I can not make exceptions.” But from where do these rule books,
ritualized patterns, and procedures materialize? Each represents its
own moral order – the taken for granted expectations we have for
“how things should be.” And each is no more permanent or solid
than the patterns of communication that create them. Moral orders
arise out of our interaction with others. Th ey are made not found.
Briefl y, let me provide an image of the sort of focus to which I would
like to draw our attention. When you confront diff erence, do you think
long and hard about how to craft your argument, what persuasive tactics
to employ, and privately rehearse the anticipated conversation? Many
people do. And, I would like to suggest that this is precisely the focus
that traps us in unending confl ict. Th ere is no possibility to successfully
persuade the other because when we compare what is coherent for each
confl icting party, we are comparing apples and oranges. Your good rea-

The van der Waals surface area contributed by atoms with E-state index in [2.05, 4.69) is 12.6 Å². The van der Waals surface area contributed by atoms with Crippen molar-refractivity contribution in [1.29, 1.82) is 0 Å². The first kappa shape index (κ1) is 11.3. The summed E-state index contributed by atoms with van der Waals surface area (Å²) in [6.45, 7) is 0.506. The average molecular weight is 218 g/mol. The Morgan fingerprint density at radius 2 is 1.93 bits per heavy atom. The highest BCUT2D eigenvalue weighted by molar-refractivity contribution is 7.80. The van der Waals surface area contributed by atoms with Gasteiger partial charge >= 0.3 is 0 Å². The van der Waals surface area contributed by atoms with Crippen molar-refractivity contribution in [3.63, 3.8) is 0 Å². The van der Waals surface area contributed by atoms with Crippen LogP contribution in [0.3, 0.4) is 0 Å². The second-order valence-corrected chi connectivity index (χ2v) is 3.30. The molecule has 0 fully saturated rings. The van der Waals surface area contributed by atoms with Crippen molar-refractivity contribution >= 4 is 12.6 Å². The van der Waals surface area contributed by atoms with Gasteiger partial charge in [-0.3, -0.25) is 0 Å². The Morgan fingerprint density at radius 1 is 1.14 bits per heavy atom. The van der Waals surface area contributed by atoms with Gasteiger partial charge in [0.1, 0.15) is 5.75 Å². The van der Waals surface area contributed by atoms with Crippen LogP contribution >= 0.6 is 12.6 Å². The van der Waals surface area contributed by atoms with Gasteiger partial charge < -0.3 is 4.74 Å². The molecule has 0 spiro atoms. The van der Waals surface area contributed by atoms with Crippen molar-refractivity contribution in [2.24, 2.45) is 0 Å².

sons and compelling evidence are discounted as irrational by my stan-
dards and vice versa. We are trapped in a debate of “my good” over yours.
What if, instead of – or at least in addition to – careful craft-
ing of our argument, we entertain, as Gearhart does, how we
would like to “meet” the other and what sort of conversation we
would like to have? What if our vision of winning was reframed as
an opportunity to be in extended conversation with the other in
which new understanding – not agreement, validation, or con-
sensus – could be constructed? Th is is the diff erence of dialogue.
As I shall argue, understanding the distinct practice of dia-
logue – as a particular form of communication – can assist us
in coordinating confl icting moralities. My own interest is not
with determining universal or dogmatic rights or wrongs. Rath-
er my focus is on creating opportunities where confl icting fac-